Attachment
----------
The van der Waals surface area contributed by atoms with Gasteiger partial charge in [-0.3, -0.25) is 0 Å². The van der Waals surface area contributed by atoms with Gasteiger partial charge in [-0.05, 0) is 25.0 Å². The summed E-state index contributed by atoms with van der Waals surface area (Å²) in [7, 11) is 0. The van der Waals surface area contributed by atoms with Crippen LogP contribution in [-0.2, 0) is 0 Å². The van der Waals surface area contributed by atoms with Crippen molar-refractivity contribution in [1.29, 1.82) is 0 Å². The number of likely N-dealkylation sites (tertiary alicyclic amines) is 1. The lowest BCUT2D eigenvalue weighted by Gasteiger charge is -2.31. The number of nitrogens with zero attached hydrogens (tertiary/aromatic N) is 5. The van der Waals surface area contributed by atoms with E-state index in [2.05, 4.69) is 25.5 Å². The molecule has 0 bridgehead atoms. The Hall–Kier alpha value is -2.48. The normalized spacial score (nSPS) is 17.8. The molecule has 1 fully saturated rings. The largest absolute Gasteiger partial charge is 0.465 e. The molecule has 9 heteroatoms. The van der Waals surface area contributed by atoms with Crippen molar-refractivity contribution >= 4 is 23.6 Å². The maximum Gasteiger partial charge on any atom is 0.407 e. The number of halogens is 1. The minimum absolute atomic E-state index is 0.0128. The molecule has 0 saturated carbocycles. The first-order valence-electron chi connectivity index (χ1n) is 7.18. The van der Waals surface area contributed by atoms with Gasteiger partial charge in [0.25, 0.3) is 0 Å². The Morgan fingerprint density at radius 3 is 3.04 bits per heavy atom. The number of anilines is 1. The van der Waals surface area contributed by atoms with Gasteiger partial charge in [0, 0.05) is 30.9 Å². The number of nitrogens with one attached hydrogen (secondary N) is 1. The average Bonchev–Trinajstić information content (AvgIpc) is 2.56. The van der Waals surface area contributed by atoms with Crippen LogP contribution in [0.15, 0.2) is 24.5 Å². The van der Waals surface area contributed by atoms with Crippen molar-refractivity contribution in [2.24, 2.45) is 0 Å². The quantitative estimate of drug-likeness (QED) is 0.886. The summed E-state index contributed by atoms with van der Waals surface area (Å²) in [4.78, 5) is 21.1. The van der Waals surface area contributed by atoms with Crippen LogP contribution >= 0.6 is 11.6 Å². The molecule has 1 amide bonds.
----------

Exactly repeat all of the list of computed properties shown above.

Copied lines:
The van der Waals surface area contributed by atoms with Gasteiger partial charge in [-0.3, -0.25) is 0 Å². The van der Waals surface area contributed by atoms with Gasteiger partial charge in [-0.05, 0) is 25.0 Å². The summed E-state index contributed by atoms with van der Waals surface area (Å²) in [7, 11) is 0. The van der Waals surface area contributed by atoms with Crippen LogP contribution in [-0.2, 0) is 0 Å². The van der Waals surface area contributed by atoms with Crippen molar-refractivity contribution in [1.29, 1.82) is 0 Å². The number of likely N-dealkylation sites (tertiary alicyclic amines) is 1. The lowest BCUT2D eigenvalue weighted by Gasteiger charge is -2.31. The number of nitrogens with zero attached hydrogens (tertiary/aromatic N) is 5. The van der Waals surface area contributed by atoms with E-state index in [2.05, 4.69) is 25.5 Å². The molecule has 0 bridgehead atoms. The Hall–Kier alpha value is -2.48. The normalized spacial score (nSPS) is 17.8. The molecule has 1 fully saturated rings. The largest absolute Gasteiger partial charge is 0.465 e. The molecule has 9 heteroatoms. The van der Waals surface area contributed by atoms with Crippen molar-refractivity contribution >= 4 is 23.6 Å². The maximum Gasteiger partial charge on any atom is 0.407 e. The number of halogens is 1. The minimum absolute atomic E-state index is 0.0128. The molecule has 0 saturated carbocycles. The first-order valence-electron chi connectivity index (χ1n) is 7.18. The van der Waals surface area contributed by atoms with Gasteiger partial charge in [0.25, 0.3) is 0 Å². The Morgan fingerprint density at radius 3 is 3.04 bits per heavy atom. The number of anilines is 1. The van der Waals surface area contributed by atoms with Gasteiger partial charge in [0, 0.05) is 30.9 Å². The number of nitrogens with one attached hydrogen (secondary N) is 1. The average Bonchev–Trinajstić information content (AvgIpc) is 2.56. The van der Waals surface area contributed by atoms with Crippen LogP contribution in [0.15, 0.2) is 24.5 Å². The van der Waals surface area contributed by atoms with Crippen molar-refractivity contribution in [2.24, 2.45) is 0 Å². The quantitative estimate of drug-likeness (QED) is 0.886. The summed E-state index contributed by atoms with van der Waals surface area (Å²) in [4.78, 5) is 21.1. The van der Waals surface area contributed by atoms with Crippen LogP contribution >= 0.6 is 11.6 Å². The molecule has 1 amide bonds.